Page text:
Iona Holmes details the Refugees Family Reunion Bill, discussed in Parliament on the 16th March.
On Friday 16th March, MPs voted in favour of the Refugees Family Reunion Bill at its second reading, and it will now progress to the committee stage. This is a significant step forward, but the conversation on refugee rights must continue among lawmakers and the public alike.
The Bill will allow child refugees to sponsor close relatives to join them in the UK by expanding the narrow definition of family used by the Home Office for reunification purposes. It extends the age at which parents can sponsor children to join them from 18 to 25, broadens the classification of ‘family members’ to include siblings, and allows any other person to be considered for reunification at the discretion of the Home Secretary. Additionally, the Bill reintroduces legal aid for refugee family reunification. This will make the process more accessible and efficient so families can be brought together quickly and are not forced into financial difficulties by trying to fund their applications. These changes are long overdue – as Maurice Wren, Chief Executive of the Refugee Council, described the current system, it is one that ‘leaves refugees isolated, traumatised and alone in the UK’.
129 politicians across the party spectrum backed the Bill, which was proposed by Angus MacNeil of the SNP. As he stated, this issue ‘isn’t about party politics, it’s about doing the right thing’. But the Bill was not without its opponents. Conservative MP Will Quince was not convinced it would be beneficial, noting that it would not address the reasons why families become displaced. Of greater concern is Immigration Minister Caroline Nokes’ statement that the government is against the Bill and is likely to block it at a later stage. She argues that the legislation will encourage people to embark on dangerous journeys to the UK and that the measures will apply to family members ‘regardless of whether they need protection’. She goes on to claim that there are other immigration pathways via which relatives can be brought to the UK.
It appears somewhat hypocritical – or as MacNeil put it, ‘Orwellian doublespeak’ – to suggest that people will be encouraged to travel unsafely to the UK, but that they do not require humanitarian protection. Other immigration routes have significant financial hurdles in place, making them inadequate for the majority of refugee families to use. It is in the government’s interest to reunite refugee families, as a recent report from the Refugee Council and Oxfam shows that refugees often feel desperate concern about their relatives overseas, which has a derogatory effect on mental health and prevents integration. If families are reunited they can focus on playing an active role in their communities, bringing benefits for themselves and for wider society.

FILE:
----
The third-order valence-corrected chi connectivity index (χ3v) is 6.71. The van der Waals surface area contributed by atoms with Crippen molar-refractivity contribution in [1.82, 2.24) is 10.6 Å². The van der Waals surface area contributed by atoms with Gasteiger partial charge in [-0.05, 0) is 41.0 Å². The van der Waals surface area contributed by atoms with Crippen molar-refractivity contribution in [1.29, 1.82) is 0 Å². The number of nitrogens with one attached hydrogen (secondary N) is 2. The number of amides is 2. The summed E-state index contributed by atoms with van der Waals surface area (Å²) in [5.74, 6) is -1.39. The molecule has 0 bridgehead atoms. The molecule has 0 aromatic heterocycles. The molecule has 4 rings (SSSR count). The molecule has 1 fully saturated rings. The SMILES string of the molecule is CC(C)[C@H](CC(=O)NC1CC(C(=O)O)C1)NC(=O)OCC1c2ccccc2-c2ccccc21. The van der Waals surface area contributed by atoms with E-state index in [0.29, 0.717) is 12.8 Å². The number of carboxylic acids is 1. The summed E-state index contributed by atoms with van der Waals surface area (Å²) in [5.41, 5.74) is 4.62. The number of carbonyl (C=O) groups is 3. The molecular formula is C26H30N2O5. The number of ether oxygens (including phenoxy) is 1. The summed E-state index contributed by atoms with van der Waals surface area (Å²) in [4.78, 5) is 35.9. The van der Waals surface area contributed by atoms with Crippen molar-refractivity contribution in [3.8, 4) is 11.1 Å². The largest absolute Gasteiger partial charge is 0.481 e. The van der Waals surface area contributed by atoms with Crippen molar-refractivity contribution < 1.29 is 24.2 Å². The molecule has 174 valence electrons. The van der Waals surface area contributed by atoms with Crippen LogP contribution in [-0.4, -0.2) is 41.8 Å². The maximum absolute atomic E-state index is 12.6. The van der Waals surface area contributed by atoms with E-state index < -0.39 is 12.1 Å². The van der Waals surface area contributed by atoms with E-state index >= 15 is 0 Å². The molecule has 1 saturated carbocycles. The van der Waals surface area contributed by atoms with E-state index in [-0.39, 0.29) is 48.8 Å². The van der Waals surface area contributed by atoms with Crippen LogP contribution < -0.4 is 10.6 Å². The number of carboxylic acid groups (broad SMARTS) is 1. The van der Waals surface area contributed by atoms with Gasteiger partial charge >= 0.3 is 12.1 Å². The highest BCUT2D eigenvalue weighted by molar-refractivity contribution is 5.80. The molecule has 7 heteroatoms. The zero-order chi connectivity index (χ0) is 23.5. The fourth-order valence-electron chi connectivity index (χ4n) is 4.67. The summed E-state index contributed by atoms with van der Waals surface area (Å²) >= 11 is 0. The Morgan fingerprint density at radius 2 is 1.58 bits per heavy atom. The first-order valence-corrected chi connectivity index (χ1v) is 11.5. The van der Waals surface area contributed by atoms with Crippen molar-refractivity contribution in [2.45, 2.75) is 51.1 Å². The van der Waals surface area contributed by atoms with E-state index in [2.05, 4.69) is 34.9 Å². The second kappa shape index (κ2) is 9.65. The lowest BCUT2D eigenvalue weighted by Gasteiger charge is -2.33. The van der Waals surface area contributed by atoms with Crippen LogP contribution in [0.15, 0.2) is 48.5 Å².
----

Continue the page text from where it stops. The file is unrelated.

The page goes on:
Over 13,000 emails were sent to MPs through Amnesty International and STAR’s #FamiliesTogether campaign, encouraging them to attend the debate and back the Bill. Hannah Capey from Bristol’s Amnesty group tweeted her delight at the progression of the legislation following a month of campaigning on campus with STAR. She highlighted that it is a huge step forward for refugee rights and that contacting politicians does pay off.
The Family Reunification Bill is undoubtedly a move in the right direction, but the fight is far from over. Pressure needs to be placed on the government to ensure they do not block the legislation, and this opportunity should be taken to promote further change. Refugees have lost their mainstream media presence in the past couple of years, but this does not mean the suffering has stopped. Over 100 women at Yarl’s Wood detention centre have resorted to hunger striking in the past month, in a desperate attempt to raise public awareness of the UK’s unjust indefinite detention of asylum seekers. When refugee issues are mentioned, it is rarely in a constructive manner; they tend to be framed as a ‘crisis’ for the Western world, with threats to national security and overpopulation taking the limelight. This undermines the real hardships faced by displaced individuals.
The current system lacks a sense of common humanity: campaigning must go on to prompt legal change and provide refugees with the support they require and deserve. These individuals have already fled their homes due to war or threats of persecution – we should do what we can to prevent them from suffering further.
Interested in promoting refugee rights in Bristol? Consider volunteering with Bristol STAR or AidBox Community and joining Amnesty International.
Illustration by Emily Godbold.